With tragic photos of bodies on beaches surfacing in the news, the refugee crisis seems to be concentrated at the borders of Europe and the United States. But the desperate exiles who have fled to the West actually represent a minority who have managed to make it across borders. Most of the world’s refugees are not even officially labeled as such by international standards.
From New Orleans to Bangladesh, millions of people have been forced out of their homes without crossing an international border. They’re labeled “internally displaced people,” and international humanitarian laws grant them virtually no protection, despite the fact that they often live under worse conditions than global refugees.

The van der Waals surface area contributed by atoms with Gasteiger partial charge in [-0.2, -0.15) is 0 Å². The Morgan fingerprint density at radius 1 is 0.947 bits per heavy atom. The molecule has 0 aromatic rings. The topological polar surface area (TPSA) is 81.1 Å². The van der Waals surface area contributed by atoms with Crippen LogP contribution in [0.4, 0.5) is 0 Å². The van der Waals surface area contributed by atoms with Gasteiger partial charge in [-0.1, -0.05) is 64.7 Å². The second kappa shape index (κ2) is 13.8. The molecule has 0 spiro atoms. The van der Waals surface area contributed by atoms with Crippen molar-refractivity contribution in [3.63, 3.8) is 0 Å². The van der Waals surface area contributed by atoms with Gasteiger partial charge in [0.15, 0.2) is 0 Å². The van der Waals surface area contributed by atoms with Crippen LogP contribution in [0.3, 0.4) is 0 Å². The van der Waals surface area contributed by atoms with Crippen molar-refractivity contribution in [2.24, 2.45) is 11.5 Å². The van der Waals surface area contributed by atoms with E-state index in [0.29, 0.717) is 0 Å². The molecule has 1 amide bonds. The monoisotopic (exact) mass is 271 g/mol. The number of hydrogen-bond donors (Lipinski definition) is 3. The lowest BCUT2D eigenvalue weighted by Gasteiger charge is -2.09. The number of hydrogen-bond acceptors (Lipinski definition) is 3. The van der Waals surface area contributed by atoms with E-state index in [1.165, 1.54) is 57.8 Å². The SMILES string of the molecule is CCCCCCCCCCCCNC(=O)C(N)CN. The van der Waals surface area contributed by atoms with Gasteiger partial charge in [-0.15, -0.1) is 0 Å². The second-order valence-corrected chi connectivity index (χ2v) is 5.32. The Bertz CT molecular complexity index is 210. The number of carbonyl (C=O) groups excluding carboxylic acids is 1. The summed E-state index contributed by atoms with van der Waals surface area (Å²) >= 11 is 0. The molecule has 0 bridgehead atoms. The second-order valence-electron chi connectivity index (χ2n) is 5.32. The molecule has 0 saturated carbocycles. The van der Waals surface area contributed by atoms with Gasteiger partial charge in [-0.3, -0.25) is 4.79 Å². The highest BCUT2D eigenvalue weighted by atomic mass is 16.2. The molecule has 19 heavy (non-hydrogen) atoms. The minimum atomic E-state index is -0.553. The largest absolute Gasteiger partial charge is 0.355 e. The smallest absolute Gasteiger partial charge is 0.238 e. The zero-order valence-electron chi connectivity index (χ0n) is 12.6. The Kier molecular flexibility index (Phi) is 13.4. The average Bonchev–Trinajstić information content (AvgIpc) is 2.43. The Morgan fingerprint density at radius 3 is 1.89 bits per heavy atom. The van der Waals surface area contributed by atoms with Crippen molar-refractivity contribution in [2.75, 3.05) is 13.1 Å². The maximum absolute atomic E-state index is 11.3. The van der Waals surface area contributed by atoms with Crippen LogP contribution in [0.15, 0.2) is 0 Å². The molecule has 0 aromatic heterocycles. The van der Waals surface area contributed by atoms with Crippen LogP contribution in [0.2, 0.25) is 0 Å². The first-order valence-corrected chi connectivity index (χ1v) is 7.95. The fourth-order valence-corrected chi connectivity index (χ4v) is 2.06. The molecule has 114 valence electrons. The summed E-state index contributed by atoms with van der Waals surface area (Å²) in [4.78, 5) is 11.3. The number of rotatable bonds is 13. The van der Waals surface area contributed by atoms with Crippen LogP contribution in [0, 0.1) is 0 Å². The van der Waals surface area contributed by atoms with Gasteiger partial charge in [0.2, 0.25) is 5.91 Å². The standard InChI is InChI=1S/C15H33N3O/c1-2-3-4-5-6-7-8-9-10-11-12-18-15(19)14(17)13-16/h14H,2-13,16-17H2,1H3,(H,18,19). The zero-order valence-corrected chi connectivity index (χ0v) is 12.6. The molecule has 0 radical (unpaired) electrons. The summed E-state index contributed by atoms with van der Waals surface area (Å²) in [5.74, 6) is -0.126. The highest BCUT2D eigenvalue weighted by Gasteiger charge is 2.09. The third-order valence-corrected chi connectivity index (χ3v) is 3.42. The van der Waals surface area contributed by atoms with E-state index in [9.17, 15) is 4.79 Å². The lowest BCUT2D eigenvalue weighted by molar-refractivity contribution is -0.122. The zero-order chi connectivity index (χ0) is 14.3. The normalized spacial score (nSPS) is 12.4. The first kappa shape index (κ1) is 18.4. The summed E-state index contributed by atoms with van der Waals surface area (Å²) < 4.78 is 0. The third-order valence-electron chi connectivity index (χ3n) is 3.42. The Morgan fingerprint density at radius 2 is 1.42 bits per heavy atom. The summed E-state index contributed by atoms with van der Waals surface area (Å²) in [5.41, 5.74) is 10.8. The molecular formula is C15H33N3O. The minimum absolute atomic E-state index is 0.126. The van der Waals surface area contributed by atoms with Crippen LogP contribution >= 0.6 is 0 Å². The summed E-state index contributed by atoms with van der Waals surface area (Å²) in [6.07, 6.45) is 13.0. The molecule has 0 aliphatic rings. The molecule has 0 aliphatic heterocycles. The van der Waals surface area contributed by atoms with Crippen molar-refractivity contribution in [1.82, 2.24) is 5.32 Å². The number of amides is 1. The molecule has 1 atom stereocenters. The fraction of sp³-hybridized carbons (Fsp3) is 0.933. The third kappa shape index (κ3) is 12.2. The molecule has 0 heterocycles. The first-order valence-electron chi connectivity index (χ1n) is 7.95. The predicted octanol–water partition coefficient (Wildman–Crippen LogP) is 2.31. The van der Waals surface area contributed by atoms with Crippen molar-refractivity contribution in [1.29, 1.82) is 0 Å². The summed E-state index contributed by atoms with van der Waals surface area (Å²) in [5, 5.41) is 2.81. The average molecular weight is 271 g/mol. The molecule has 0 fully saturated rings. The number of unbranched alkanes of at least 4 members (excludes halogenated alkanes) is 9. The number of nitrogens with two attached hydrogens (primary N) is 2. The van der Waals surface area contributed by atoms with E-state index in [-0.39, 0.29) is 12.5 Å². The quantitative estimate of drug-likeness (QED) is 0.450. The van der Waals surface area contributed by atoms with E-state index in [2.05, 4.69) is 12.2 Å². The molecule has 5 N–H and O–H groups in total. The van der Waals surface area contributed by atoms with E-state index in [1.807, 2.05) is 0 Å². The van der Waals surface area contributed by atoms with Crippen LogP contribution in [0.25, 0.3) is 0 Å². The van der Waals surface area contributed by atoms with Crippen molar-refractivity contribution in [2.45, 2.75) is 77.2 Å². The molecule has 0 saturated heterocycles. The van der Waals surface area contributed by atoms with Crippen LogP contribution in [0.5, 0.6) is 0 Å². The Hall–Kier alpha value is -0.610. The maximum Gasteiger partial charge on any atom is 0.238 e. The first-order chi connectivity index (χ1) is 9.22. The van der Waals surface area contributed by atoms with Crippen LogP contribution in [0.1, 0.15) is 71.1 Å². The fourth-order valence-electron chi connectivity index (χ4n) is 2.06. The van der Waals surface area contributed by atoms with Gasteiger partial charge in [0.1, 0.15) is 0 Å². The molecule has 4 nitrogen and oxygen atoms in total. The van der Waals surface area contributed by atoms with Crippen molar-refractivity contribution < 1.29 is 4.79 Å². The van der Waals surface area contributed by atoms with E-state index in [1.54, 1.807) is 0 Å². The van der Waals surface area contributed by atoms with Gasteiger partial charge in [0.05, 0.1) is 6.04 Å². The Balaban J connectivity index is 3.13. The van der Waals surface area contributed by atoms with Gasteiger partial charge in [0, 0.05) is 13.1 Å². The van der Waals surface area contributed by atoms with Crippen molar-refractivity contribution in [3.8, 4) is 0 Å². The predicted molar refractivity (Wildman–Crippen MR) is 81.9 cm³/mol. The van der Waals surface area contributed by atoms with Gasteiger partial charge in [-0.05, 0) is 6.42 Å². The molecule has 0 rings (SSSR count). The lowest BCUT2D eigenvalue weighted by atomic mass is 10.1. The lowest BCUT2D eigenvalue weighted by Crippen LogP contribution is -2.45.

Globally and internally displaced populations overlap heavily, but the plight of “IDPs” is often overlooked because they are rarely counted. Fresh research by the International Displacement Monitoring Center (IDMC) attempts to track this massive, floating demographic by curating international and national data sets: More than 40 million people were internally displaced as of late 2016, with three-quarters of them having fled home in the past year. The chief causes were environmental disasters such as storms and floods, while conflicts and violence triggered about 7 million forced migrations.